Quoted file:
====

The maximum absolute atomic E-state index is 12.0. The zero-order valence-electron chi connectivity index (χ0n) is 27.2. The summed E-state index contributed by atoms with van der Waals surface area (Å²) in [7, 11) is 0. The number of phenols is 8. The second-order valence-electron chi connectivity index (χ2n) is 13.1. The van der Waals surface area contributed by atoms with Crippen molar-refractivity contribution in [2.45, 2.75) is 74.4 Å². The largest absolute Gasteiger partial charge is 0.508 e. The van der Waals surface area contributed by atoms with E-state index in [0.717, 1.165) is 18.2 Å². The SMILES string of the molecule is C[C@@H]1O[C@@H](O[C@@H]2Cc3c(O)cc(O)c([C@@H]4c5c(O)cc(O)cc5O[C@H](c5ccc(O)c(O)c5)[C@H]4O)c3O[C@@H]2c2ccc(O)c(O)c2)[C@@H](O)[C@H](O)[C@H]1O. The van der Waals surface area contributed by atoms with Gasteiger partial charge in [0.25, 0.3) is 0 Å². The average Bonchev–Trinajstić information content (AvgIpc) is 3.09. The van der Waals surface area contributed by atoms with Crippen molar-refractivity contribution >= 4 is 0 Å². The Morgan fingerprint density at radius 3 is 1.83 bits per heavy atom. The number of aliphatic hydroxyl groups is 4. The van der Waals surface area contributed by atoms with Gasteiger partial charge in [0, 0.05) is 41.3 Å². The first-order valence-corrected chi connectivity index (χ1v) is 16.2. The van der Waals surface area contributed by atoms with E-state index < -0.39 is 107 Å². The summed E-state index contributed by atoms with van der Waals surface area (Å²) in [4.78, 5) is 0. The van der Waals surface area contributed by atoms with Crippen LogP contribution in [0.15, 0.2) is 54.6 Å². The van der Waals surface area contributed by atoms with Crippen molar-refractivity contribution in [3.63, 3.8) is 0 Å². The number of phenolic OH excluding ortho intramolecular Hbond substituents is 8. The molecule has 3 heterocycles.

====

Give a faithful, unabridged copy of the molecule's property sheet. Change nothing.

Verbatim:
The maximum absolute atomic E-state index is 12.0. The zero-order valence-electron chi connectivity index (χ0n) is 27.2. The summed E-state index contributed by atoms with van der Waals surface area (Å²) in [7, 11) is 0. The number of phenols is 8. The second-order valence-electron chi connectivity index (χ2n) is 13.1. The van der Waals surface area contributed by atoms with Crippen molar-refractivity contribution in [2.45, 2.75) is 74.4 Å². The largest absolute Gasteiger partial charge is 0.508 e. The van der Waals surface area contributed by atoms with E-state index in [0.717, 1.165) is 18.2 Å². The SMILES string of the molecule is C[C@@H]1O[C@@H](O[C@@H]2Cc3c(O)cc(O)c([C@@H]4c5c(O)cc(O)cc5O[C@H](c5ccc(O)c(O)c5)[C@H]4O)c3O[C@@H]2c2ccc(O)c(O)c2)[C@@H](O)[C@H](O)[C@H]1O. The van der Waals surface area contributed by atoms with Gasteiger partial charge in [0.25, 0.3) is 0 Å². The average Bonchev–Trinajstić information content (AvgIpc) is 3.09. The van der Waals surface area contributed by atoms with Crippen molar-refractivity contribution >= 4 is 0 Å². The Morgan fingerprint density at radius 3 is 1.83 bits per heavy atom. The number of aliphatic hydroxyl groups is 4. The van der Waals surface area contributed by atoms with Gasteiger partial charge in [0, 0.05) is 41.3 Å². The first-order valence-corrected chi connectivity index (χ1v) is 16.2. The van der Waals surface area contributed by atoms with E-state index < -0.39 is 107 Å². The summed E-state index contributed by atoms with van der Waals surface area (Å²) in [4.78, 5) is 0. The van der Waals surface area contributed by atoms with Crippen LogP contribution in [0.15, 0.2) is 54.6 Å². The van der Waals surface area contributed by atoms with Crippen molar-refractivity contribution in [3.63, 3.8) is 0 Å². The number of phenolic OH excluding ortho intramolecular Hbond substituents is 8. The molecule has 3 heterocycles.